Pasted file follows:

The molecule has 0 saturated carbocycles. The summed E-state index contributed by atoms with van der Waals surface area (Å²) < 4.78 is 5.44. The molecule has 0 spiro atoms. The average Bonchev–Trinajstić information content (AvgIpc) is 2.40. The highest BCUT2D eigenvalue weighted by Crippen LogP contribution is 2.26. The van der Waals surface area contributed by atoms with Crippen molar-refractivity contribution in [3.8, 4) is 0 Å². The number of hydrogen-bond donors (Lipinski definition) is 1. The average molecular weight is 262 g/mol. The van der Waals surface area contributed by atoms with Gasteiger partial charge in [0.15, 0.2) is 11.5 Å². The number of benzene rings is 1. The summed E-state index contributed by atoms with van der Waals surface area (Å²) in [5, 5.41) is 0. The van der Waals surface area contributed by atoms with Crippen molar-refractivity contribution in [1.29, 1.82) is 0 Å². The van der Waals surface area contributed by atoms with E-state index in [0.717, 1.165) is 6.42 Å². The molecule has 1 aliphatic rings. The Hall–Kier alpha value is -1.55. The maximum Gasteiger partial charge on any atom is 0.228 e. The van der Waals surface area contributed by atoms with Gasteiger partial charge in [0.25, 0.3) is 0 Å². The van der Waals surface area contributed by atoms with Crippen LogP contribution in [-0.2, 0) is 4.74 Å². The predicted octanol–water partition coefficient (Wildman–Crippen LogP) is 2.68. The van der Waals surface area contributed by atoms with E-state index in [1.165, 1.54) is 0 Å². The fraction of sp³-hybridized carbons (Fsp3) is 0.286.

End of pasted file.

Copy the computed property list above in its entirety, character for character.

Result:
The molecule has 0 saturated carbocycles. The summed E-state index contributed by atoms with van der Waals surface area (Å²) < 4.78 is 5.44. The molecule has 0 spiro atoms. The average Bonchev–Trinajstić information content (AvgIpc) is 2.40. The highest BCUT2D eigenvalue weighted by Crippen LogP contribution is 2.26. The van der Waals surface area contributed by atoms with Crippen molar-refractivity contribution in [3.8, 4) is 0 Å². The number of hydrogen-bond donors (Lipinski definition) is 1. The average molecular weight is 262 g/mol. The van der Waals surface area contributed by atoms with Gasteiger partial charge in [0.15, 0.2) is 11.5 Å². The number of benzene rings is 1. The summed E-state index contributed by atoms with van der Waals surface area (Å²) in [5, 5.41) is 0. The van der Waals surface area contributed by atoms with Crippen molar-refractivity contribution in [1.29, 1.82) is 0 Å². The van der Waals surface area contributed by atoms with E-state index in [0.717, 1.165) is 6.42 Å². The molecule has 1 aliphatic rings. The Hall–Kier alpha value is -1.55. The maximum Gasteiger partial charge on any atom is 0.228 e. The van der Waals surface area contributed by atoms with Gasteiger partial charge in [0.25, 0.3) is 0 Å². The van der Waals surface area contributed by atoms with Crippen LogP contribution in [-0.2, 0) is 4.74 Å². The predicted octanol–water partition coefficient (Wildman–Crippen LogP) is 2.68. The van der Waals surface area contributed by atoms with E-state index in [1.165, 1.54) is 0 Å². The fraction of sp³-hybridized carbons (Fsp3) is 0.286.